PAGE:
The Courier News from Blytheville, Arkansas on October 31, 1930 · Page 4
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The Courier News from Blytheville, Arkansas · Page 4

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Blytheville, Arkansas
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Friday, October 31, 1930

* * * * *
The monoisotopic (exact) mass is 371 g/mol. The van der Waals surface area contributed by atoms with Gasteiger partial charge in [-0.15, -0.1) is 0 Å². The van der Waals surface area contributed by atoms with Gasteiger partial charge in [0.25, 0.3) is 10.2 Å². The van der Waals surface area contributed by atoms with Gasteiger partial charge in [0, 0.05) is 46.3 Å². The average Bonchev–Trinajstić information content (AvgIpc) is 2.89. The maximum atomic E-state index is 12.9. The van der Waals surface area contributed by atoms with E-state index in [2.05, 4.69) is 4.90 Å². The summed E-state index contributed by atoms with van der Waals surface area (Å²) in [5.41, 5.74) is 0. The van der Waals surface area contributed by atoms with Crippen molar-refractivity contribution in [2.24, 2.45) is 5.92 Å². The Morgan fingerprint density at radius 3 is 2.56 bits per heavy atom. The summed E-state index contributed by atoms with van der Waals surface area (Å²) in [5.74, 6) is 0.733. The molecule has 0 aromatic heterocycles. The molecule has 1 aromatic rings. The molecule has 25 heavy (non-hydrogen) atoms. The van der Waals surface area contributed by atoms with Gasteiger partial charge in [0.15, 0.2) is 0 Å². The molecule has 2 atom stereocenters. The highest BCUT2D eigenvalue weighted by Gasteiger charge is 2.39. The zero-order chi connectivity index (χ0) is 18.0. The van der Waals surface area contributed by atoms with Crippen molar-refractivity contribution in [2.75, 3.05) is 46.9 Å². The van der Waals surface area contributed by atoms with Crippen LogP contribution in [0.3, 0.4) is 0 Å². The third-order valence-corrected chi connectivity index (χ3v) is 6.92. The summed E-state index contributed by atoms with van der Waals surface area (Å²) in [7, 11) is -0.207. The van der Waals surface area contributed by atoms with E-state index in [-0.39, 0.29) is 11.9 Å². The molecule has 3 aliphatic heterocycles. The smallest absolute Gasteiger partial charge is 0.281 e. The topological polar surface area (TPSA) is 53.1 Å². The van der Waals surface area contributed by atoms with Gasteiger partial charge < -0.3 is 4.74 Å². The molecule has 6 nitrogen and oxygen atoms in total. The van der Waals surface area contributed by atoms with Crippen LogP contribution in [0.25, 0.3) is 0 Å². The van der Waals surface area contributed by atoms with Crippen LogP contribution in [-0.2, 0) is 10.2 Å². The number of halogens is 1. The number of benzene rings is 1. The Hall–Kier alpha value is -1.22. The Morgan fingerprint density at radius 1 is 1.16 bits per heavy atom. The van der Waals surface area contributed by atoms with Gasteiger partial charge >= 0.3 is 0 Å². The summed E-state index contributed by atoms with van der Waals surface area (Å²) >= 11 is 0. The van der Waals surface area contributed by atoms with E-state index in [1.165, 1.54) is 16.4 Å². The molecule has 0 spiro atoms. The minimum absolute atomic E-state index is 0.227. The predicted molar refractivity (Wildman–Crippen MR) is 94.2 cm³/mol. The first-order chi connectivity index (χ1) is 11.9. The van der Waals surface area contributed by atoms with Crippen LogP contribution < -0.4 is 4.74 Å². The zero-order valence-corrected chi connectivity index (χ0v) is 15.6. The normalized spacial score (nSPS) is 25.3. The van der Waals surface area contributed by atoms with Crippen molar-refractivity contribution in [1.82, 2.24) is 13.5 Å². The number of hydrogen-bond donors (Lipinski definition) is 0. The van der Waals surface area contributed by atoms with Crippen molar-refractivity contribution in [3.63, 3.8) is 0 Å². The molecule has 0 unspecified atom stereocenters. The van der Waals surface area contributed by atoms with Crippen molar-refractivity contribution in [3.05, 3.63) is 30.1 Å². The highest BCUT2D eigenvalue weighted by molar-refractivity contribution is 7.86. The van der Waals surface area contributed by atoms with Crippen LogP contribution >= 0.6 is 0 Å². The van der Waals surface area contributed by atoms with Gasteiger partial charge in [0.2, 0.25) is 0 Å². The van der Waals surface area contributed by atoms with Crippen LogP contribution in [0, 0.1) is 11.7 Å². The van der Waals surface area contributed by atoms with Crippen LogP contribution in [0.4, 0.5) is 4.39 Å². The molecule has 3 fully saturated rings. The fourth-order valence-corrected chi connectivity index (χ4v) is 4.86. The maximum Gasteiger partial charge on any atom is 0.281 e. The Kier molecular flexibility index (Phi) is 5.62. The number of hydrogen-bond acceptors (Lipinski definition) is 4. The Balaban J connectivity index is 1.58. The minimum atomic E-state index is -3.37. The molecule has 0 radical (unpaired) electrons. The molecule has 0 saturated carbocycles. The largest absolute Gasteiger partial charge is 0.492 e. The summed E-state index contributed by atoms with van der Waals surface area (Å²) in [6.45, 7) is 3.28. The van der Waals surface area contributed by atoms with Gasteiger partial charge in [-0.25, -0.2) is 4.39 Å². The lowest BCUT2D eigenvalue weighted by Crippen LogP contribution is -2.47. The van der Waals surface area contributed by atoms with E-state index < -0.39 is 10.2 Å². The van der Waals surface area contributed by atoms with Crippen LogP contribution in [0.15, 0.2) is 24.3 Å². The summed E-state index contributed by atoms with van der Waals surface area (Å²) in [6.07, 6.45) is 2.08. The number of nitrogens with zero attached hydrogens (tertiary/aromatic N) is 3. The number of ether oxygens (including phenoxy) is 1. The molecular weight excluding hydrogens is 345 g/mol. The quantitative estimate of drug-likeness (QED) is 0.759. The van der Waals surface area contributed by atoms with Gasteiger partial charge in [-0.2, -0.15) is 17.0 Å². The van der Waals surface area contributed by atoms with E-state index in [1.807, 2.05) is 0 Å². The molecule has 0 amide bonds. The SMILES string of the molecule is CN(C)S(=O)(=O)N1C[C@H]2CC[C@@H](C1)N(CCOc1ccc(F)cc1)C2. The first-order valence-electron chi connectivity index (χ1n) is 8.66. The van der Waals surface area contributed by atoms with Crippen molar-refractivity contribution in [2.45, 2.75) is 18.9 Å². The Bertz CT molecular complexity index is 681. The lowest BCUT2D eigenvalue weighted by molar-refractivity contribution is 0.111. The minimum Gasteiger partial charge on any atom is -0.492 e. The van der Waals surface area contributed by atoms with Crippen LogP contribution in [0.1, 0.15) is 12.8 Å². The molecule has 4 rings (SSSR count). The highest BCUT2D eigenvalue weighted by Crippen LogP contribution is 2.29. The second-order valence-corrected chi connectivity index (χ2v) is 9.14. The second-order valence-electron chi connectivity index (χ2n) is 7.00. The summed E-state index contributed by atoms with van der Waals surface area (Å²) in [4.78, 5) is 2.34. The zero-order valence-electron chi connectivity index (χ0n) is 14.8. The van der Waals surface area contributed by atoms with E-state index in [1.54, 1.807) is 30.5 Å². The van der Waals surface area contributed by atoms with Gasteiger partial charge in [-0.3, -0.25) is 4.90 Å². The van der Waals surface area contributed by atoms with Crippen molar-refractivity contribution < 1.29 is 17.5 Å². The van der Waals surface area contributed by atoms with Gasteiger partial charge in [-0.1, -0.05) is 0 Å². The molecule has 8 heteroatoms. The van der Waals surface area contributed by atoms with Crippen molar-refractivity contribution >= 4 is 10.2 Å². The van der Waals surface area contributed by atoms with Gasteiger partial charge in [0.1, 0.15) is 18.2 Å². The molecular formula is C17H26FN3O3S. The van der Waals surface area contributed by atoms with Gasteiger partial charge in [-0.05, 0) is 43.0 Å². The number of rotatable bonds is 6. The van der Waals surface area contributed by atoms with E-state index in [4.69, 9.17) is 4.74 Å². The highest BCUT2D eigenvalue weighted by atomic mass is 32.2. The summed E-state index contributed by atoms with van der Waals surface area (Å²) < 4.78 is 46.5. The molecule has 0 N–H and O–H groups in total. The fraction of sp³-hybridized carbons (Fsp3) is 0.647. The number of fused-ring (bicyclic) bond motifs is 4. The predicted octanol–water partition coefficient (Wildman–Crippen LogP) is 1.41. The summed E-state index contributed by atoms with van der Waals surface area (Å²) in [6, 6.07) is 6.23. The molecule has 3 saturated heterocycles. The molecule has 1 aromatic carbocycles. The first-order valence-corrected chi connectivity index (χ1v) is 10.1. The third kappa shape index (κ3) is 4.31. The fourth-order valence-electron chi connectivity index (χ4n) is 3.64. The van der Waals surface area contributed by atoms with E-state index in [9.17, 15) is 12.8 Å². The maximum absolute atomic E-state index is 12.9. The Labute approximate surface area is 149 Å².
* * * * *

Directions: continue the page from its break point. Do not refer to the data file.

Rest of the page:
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PAGE FOUR BLYT11BVILLE, (ARK.) COURIER NEWS FRIDAY, OCTOBER 31, 1030 THE BLYTHEV1LLE COURIER NEWS THE COURIER NEWS CO., PUBLISHERS 0, R. 13A13COCK, Editor II. \V. HA1NES, Advertising Manager Sole National Advertising Representative*: 1'lie Thomas F. Ctaric Co. Inc., New York, Philadelphia, Atlanta, Dallas, San Antonio, San franclsco) Chicago, St. Louts. Published Every A^emoon Except, Sunday. Enlcrcii as second class matter at the post office at Blyihevllle, Arkansas, under act of Congrcsj October 9, 1917. Served by the United Press SUBSCRIPTION RATES By carrier In the city ol Dlyfnevtlle, 15c per week or $0.60 per year In advance. By mall within a radius ol 50 miles, $3.00 per year, $1.50 for six months, 85c lor three months; by mall la postal zones two to six, Inclusive, C6.50 per year, In zones seven t^-j. «!glil, »10.00 per year, payable In t.-'rsr.c*. The Highway Amendment Some friends of the CourUr News have accused us of inconsistency hc- Cfiiiio, while endorsing cinht proposed ami'nrimcnls to the ArUtmsiis cunsiitu- lion designed to reserve to the people rights now u;uil, or abused, by the legislature, \vu have expressed opposition to u ninth .•imendiiicnt, wliicli would give the pcopU the right of electing their 'state highway commissioners. ( i Well, we have licen guilty of worse crimes than inconsistency, and. are willing to 1:1 tlic indictment stand, if it means anything. Consistent or not we think there is sound reason in the position we have taken. We urge the, adoption of amendments 19, 21, 22, 23, 24, 25, 26 and 27 b<- causc they will have the effect of taking from the state legislature certain powers which that body has misused. We urge tb; defeat of amendment 20 because it would have the cit'oct I'o creating something of the character of a new legislature, which ia something Arkan-as can ill afford. This bit of argument may appear so frivolous as to merit being thrown out of couil. We don't think so, but if you do, Mr. Header, forget it and lis- tui to this: The present state highway commi:-> sion in i.'.i iiolitics, where it doesn't belong, it has been accused of spending money out of proportion to .its accomplishments, autl.ihiM'o is £01113.jCgyiduncc to support the charge. But it has protected in th? past, and will continue to protect in the future, tiie rights and interests of the bonded counties of the slate, of which this is one. And it is free to carry on ii stats highway program without playing politics over every yard of concrete or load of gravel it puts down. We can think of nothing worse than the proposed elective commission nf seven members, Each representing a congres.donal district. No member would have any real interest in a state program, each would fight and trade to win some petty advantage for ths district on \whose s r otes he would depend for his job. The result could hardly bo better than chaos. The present highway commission OUT OUR WAY plan is right in principle, it is new. It 1ms not worked perfectly as yet. But there is every reason to hope that as the years pass the present type of comtni-fton will become more and more a highway commission and less and leas a political organization. To adopt amendment 20 would destroy any hope of such progress. Group Insurance The value of I he group plan of industrial life insurance in times of depression is strikingly shown in figures just issued by Vice President D. A. I'ajre of the. Travelers Insurance Company, who points out that the families of more 61,000 American workmen will receive this year more than $110,000,000 as hentilits under that form of insurance. Payment?, of benefits come through fho deatli by dboas: and accident of more than 51,000 workers and the permanent total disabilities suffered by 10,000 more. By the end of the year, Mr. Page points out, group in.suranc: plans will be in force> in more than 30,000 business concerns, with fully 7,000,000 workers protected. These figures speak for themselves. They represent a remarkable step forward in American industrial procedure. . A Windowless Factory The typical factory used to be a high l>rick building with blank, expressionless walls studded with small, dirty windows. More recently it became a combination of steel and glass, almost) as open to the sun as a green house. Now, apparently, it is about to undergo another change. The Austin Company, international engineers and builders, are building a radically different factory for the Simond.s Saw and Steel Company at Fitcliburg, Mass. The building will have no windows at all, nor will it have skylights; yet its designers believe it will provide more fresh air and better light for '}[?. workers than any factory yet constructed. ' lliihdmls' of thousamh-watt lamps ' will provide uniform illumination such as is not possible in window-lighted factories. Ventilation systems will keep the air pure and maintain a ocn- f.tant temperature. All machinery will be painted orange-color, and walls and ceiling -will be blue, green and white. It will be interesting to see if this sets, a new vogue for factory construction. John Gregg, Inventor of the shorthand system, has just married. His \vlfc should find him adequately equipped to take dictation. Now Hint Ice is to be Introduced in colors, the big question Is how arc they coliy to employ tJio warmer tones, "Bugs" Moran, racketeer, arrested in cajo, fald that he is a. business man. him, of course, business Is always "lough." CIil- For SIDE GLANCES By George Clark I case,, there 1s a passive trans n'Jl , slon ol this Immuliy to the Ini fant. I Apparently the relative infre- jquency of Infantile paralysis In In' Innls under one year of age Is due in n considerable measure to the transmission of the substance which opposes Infantile paralysis from Hie mother to the Infant at birth, There was complete correspondence between mother and Infant In 10 out of 12 cases. It was found nlh'o thai the Immunity transferred from the mother to the chl!d Is not permanent. It tends to wear off so that by the time the child Is five years of age much of the 1m- 1 inunlty transferred from the mo- jlher may be lost. "Now enjoy your holiday, dear; and don't worry about us. We'll be back for you in an hour/' WASHINGTON LETTER HALLOWE'EN On Oct. 31, Hallowe'en, or All Hallow's Eve, Is celebrated. It | takes its name from All Saints' Day, the observance of which was instituted in the seventh century to commerornte the conversion of the Pantheon, or temple of all the gods, in Rome, into a Christian place of worship. • The traditional observance of ; Hallowe'en are survivals of an- Iclcnt superstitions and pagan festivals. The tradition of superstition is that this is Hie time when supernatural influences prevail and when spirits walk abroad. Many of the familiar customs of i Hallowe'en—the games and pranks of children and grown-ups, together with the ghostly talcs by the firelight—-spring directly from these beliefs. A book published In. 1611, called "The Pestyvall," mentions a custom obsolete even at that time. "We.rede," it says, "in olde tymc good people wolde on All halowen • V -'MILES FROM THE HIVE IN ~ SEA6CH OF SUPPLES. A BEE, ROILED IN R.OU/S AND TAKEN 12 MILES HOME, WAS 6ACK.AT ITS HIVE IN 15 MJN07SS. O1930 BY NEA SERVICE. IHC.! daye brade and crysten soulcs." dele It lor all 11Y ItODNEl' DUTCHEK mC 3nt a wider distribution of jobs NEA Service Writer he developed the theory of con- WASHINGTON— Aside from tho sumption of leisure which received political aspects of Mr. John J • considerable attention In the im- Raskob's radio speech the other ,,,o ; tant report of the Committee on! P OV deorn night, the most significant phase of : Recent Economic Changes. ' the Democratic national chatrman Eight Deer Hunters Find Game Plentiful MONTROSE, Colo., (UP)—Eight .. T1 , c only to Increase pro- hee two davs la u trances was hat which round rt , :c aon ' and provide work Is to in- i bucks him lining up with Senator James IUULM. j Montrose hunters who invaded the at the open- ig of the deer season returned with eight Eli Watson of Indiana, the Sen ale's Republican floor leader, hi favor of tho five-day week. Tim fnct that a hard-headed crease consumption," Raskob said. | The largest o( the bucks weighed Given high wages and such faclli- t:p3 as installment selling, he explained, people had demonstrated ..,..,„,,. i . .." i thev they would take advantage of ahst of flask-ob s type and a noli- cpportunitics to consuffie . tlciaii who admits he is a hard- Leisure means recreation, he continued, and recreation means con- boiled "reactionary" should come i together on this Important ques- , . , lion might seem to Indicate that "; 11!1 ? t , l ° n - Relational partly of the proposal pf a five-day working' a " ""ids would be organized as week for American wage-earners i:eod no longer be considered cither i [*; icon as the week's work was fin- Friday afternoon. A man and radical or difficult of acceptance by hi5 wllc and kids would mot or, "to Industry. Watson and Raskob each ^ave 237 pounds and had a spread of eight points, and is raid to be the largest drier shot by anyone In this district Ihis season. FARMERS STUDY AGRICULTURE EAST LANSING, (UP) — Since the inauguration of short courses at Michigan State college in 1897, D.84G farmers and those engaged in kindred Industries have been graduated, records' show. The courses Repealed Law Save* WANT \ The 1 The most powerful lighthouse In Britain is at St. Catherine's Point, Man Liquor Charge Trial i °» thc Ts! <; or wight, it is a m- j leen million caudle power light. GREENVILLE, Mich., (UP)— '- • Morris Beck today is thanking j member.-, of fhe 1029 legislature for ! repealing the liquor law that was • In effect in 1922. I In that year Beck was arrested ; under terms of the old document, j When the case was called for trial ! he did not appear and his bond j was forfeited. Since then officers i have hunted him. He was appro-1 hended recently and when brought i into court to face trial the court I found that the law he was and: that no action against him. He was freed. could to taken "SHUSHERS" HALT NOISE BOSTON, (UP)— A "shush" com- j mittee has been appointed at Sim- j mons College. Tile duty of members of this a watering place, the mountain* or covered a period of from one' to' 1G keep other students quiet in .co a camp" beauties of nature. God's wo;ks. i esc corridors and study halls.'' strong reasons for general adoption of the five-day week and each had a different reason, although primarily recommending it for the maintenance of prosperity and lull employment. Ench looked further Into the future than do the emergency measures of business and unemployment relief now contemplated by thi government. "The five-day week, without re- .duction in wages, must become universal and permanent In America In ordor to prevent future business depressions awl ploymcnt," said resulting nnrin- Scnator Wauon. By Williams "Every man under the Hag is <?n- j titled to a job. Government falls and falls unless all men have an equal opportunity lo work." Shorlcr Hours Needed Watson pointed to the displacement of 2,000,OM men by machines "within six years" and predicted Hint even after recovery from ihe present depression there would still ta a grcul army pf unemployed unless working hours were shortened. He promised to "spread the gospel birds, trees, flowers, fish, hcaiihy mental and physical development. .More Consumption Urged "All of this will result In consumption o[ more steel, copper, rubber, fabrics and materials of all kinds through greater, use of automobiles, garages, roads inns, camp- Ing paraphernalia and other things too numerous to mention. Economically th: increased consumption incident to the adoption o* a fivc- ,day week will result in sufficient savings lo enable, industry to pay the same wages for five days as are now paid for five and one-half days' work." The Democratic party, he said, could advance general application of the five-day week by adopting it In Government work and by declaring every Saturday a holiday. Of course, Raskob, the ex-wlrard committee is to .col-; idy SHORTEST LINE BETWEBf \ USE PHONE I! of shorter cuts." hours \ViUiont wage OM TO V-I ftAR SHE - AM \AJil_\_ Then along came Raskob wiih a national radio speech designed to meet the Republican contention that the Democrats had suggested no constructive program of tlwir own to carry out in case they obtained control o! CofigreJs. As his very first paint he urged - of General Motors, still seems to thinking in terms of automobiles. He might have added, as the Commit tec on Recent Economic changes suggested, that increased leisure also increases the demand i for books, siwrtlng goods, bicycles, musical Instruments, highball glasses, Ice cream and cake, swimming pools and plenty of other' things that one can have without • going to mnuntalns or "watering", places." j Nevertheless, the five-tiny week | now seems a little nearer reali/.a- "the five-day week for working- tionn since Watson and Ra;kob men. which means for all ol us." have endorsed it—and the feature Instoad of dwelling on Walton's of the big week-end stressed by suggestion that shorter hours Raskob ought, to help tell the idea. Many Naturally Immune I to Infantile Paralysis! Edilcr, Journal of the AmrrEcan Medical Association, and nf Hy- gcta t the Health M:ii;,iThic \ By DR. MORRIS nsil»i:i\ If it were not for ihe far. ihat many people have a natural immunity to WnntiSe paralysis, thu amount of crippling and permanent injury from this tii<ea=c would after a period of time. It is known that the incidence of both infan- ' tile paralysis and diphtheria is' low in infants under one year of j flue; prcbably because such infants arc not frequently exposed | to because the infant ;\t birth liar ; In Us blosd immune bodice against \ infectious diseases derived from i the mother. • For instance, one investigator i tested the blood of seven moth- j ers and blood taken from the urn- , bilica! cord of seven infants, and i found that the amount of anil- [ be far greater than it no« is. Unquestionably the virus or agent that causes infantile paralysis Is [widely distributed so that 'opportunity is open for infection. Trere seems to be considerable likelihood that people who have ro:nc! toxin against diphtheria was the ' immuity to the disease dcveb|) in-. ramc in nature and In amount m j creasing immunity as they grow ] tlic blood of both mother arci ! older. child. Oilier observers tested; Furthermore, a.- one reaches mothers and infants at 143 births , adult age he is less frequently ex- and found that in 96 per cent ct • posed to the disease i^nu when he the cases mothers and Infants cor- ; was a child. Stijni' invo'.if.uorsi responded with each other In hav- : 'have argued that Immunity do- [ ing or in not having antitoxin. lei cases with ape. ar.rt thai only .the lessened it is ihat Workers In the Harvard Medical School luivc recently tested the i , keeps most adults from havins the i blcod of nine mothers and their; disease. infants for substances nnlagcnis-! It Is known, of course, ilia; mi- tic to the virus or causative agent I i munity to other iulecl;::.i> <Us- of infantile paralysis. The evi- ! ease brought about by ir.cfulatlonj deuce indicated clearly that wheio j I against them tends to vtsr oft ; the mother is immune to this dls- I Semper idem "Always the Same" ... a good slogan for any one of a thousand advertised articles whose superior qualities are maintained year in and year out. Have you ever stopped to consider the time, patience, skill, money and experience invested in every one of the articles you see advertised in this paper? No matter what it may be- t -a lead pencil or an expensive automobile—the problems of maintaining and improving quality are constantly in the minds oi those responsible for their manufacture. Quality must be maintained at all hazards. Quality must be bettered wherever and whenever possible. Price must be kept at a level that will insure the utmost in value. Advertised goods must, and do, live up to their advertising. "Semper idem"—always the same. They cannot afford to vary in the least. Trust advertised goods. Buy them regularly. Read the advertising columns every day to learn what is new. Read them to know what others are buying. Read them to ascertain how you can save money and yet get better merchandise. Read the advcrtisemetits merchandise. . they stand for quality semper idem